Moreover, this sale-deed was admittedly executed on 11-2-1943 and the same was presented for registration on 10-2-1944 and registered on 11-2-1944. According to Section 23 of the Act, no document other than a will can be accepted for registration unless presented for that purpose to the proper officer within tour months from the date of its execution. Under Section 29 of the Act, a further period of four months is allowed for registration in certain cases of urgent necessity or unavoidable accident. That is to say, eight months is the outside limit for presenting a document for registration, in the present case, It would be seen that the sale-deed was presented after about a year of its execution. The same could not, therefore, under any circumstances tie registered. Consequently, the learned Single Judge was right in holding that the decree obtained in that suit and the registration of the sale-deed in pursuance thereof were not valid in law.
10. With regard to the objection that the defendants could not challenge the registration of the sale-deed in pursuance of the consent decree dated 4-1-1944, there 19 no force in the same, because it has already been held above that the decree itself was invalid and the registration effected in pursuance thereof was also contrary to law. Moreover, It was decided by a Division Bench of Punjab Chief Court in Bhagat Singh v. Ram Narain, 93 Pun Re 1883,--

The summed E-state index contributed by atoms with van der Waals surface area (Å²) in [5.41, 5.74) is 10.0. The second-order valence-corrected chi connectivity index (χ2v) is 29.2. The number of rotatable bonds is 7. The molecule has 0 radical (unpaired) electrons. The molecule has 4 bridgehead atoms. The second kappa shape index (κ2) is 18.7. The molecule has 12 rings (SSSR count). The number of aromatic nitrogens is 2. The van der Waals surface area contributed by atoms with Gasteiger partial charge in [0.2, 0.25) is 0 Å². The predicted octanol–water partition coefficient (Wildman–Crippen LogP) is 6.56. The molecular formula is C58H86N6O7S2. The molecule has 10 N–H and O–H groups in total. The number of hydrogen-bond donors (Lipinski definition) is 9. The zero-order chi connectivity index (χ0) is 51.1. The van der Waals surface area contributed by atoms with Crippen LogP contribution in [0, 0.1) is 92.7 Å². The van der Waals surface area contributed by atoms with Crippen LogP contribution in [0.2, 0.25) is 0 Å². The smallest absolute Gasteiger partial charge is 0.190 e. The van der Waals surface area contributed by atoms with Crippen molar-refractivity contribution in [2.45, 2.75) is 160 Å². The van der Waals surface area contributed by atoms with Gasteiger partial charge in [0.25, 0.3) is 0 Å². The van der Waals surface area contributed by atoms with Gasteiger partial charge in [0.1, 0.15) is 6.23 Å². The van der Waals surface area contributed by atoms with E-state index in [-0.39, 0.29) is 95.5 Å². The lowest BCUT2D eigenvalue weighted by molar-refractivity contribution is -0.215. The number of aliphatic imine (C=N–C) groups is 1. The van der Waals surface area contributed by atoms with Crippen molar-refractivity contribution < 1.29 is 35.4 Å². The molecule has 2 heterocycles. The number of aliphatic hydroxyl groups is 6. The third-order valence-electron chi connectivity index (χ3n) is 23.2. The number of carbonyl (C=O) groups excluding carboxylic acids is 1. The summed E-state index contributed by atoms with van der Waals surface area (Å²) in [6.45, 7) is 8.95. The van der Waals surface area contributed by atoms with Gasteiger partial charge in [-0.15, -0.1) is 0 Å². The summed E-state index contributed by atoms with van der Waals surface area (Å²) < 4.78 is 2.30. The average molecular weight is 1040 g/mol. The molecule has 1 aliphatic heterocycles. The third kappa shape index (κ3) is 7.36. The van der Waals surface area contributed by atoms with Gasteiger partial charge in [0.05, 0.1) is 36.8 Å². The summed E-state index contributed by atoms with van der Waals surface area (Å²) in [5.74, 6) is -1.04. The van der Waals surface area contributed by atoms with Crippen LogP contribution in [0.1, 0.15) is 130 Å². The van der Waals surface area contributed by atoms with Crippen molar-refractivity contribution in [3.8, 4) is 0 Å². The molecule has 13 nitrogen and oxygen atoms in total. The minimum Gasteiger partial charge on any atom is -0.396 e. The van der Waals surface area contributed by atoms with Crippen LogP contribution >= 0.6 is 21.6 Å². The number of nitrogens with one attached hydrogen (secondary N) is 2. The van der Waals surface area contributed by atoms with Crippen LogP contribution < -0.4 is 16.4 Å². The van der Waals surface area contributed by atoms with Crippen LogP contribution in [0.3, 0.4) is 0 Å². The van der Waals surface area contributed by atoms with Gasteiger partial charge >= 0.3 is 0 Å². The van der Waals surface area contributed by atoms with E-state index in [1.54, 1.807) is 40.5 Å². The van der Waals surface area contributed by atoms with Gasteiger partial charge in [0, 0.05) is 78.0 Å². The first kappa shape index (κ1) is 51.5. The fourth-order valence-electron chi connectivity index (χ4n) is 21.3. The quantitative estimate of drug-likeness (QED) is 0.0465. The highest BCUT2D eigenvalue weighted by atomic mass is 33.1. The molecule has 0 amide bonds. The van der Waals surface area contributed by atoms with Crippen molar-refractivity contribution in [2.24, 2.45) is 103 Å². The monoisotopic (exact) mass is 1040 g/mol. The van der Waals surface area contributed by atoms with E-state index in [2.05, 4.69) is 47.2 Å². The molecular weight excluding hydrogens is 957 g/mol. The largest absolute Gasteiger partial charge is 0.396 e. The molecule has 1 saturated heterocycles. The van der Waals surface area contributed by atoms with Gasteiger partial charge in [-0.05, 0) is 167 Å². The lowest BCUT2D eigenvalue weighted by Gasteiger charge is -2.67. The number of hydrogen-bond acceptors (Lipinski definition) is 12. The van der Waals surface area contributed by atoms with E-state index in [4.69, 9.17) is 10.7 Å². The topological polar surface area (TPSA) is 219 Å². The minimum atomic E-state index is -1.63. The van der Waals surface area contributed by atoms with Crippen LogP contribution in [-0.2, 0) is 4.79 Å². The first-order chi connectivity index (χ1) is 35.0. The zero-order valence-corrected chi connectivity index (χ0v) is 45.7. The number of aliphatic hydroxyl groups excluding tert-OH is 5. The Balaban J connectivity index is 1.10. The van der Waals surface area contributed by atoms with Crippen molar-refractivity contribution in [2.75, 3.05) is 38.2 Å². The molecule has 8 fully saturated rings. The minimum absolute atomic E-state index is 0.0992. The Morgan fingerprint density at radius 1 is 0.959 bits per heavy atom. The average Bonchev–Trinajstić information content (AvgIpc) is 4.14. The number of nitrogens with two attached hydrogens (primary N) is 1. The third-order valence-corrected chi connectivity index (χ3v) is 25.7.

'As to the first argument, I am quite clear that it is open to the plaintiff, who was not a party to the suit in which the decree for compulsory registration was passed, and whose rights as a mortgagee under a registered deed were then in existence, to dispute the validity of registration which was effected under that decree, so far at least as it affects his interests.'
11. Learned counsel for the appellant, in the second instance, contended that in the suit filed by Jasmer Singh and Baldev Singh, It was definitely held that the decree obtained by Sant Ram under Section 77 of the Act was not void and was binding on them, it was also held that they were bound by the registration which had taken place in pursuance of this decree. That being so, on the basis of the principle of res judicata, they could not challenge the decree and the registration in the present suit.
12. I have already held above that the learned Single Judge was right in holding that the decree obtained by Sant Ram in his suit under Section 77 of the Act and the registration of the sale-deed in pursuance thereof were not valid in law. I have also held that the sale-deed dated 11-2-1943, which had been presented for registration after more than 8 months of its execution, could not, under any circumstances, be registered. In view of these findings, it cannot be held that this decree and the registration, which was done in pursuance thereof, were binding on the defendants. In this view of the matter, it is needless to discuss the contention raised by the learned counsel.
13. in view of what I have said above, there is no force in these appeals, which are hereby dismissed. The parties are, however, left to bear their own costs in this Court.
S.S. Dulat, J.
14. I agree.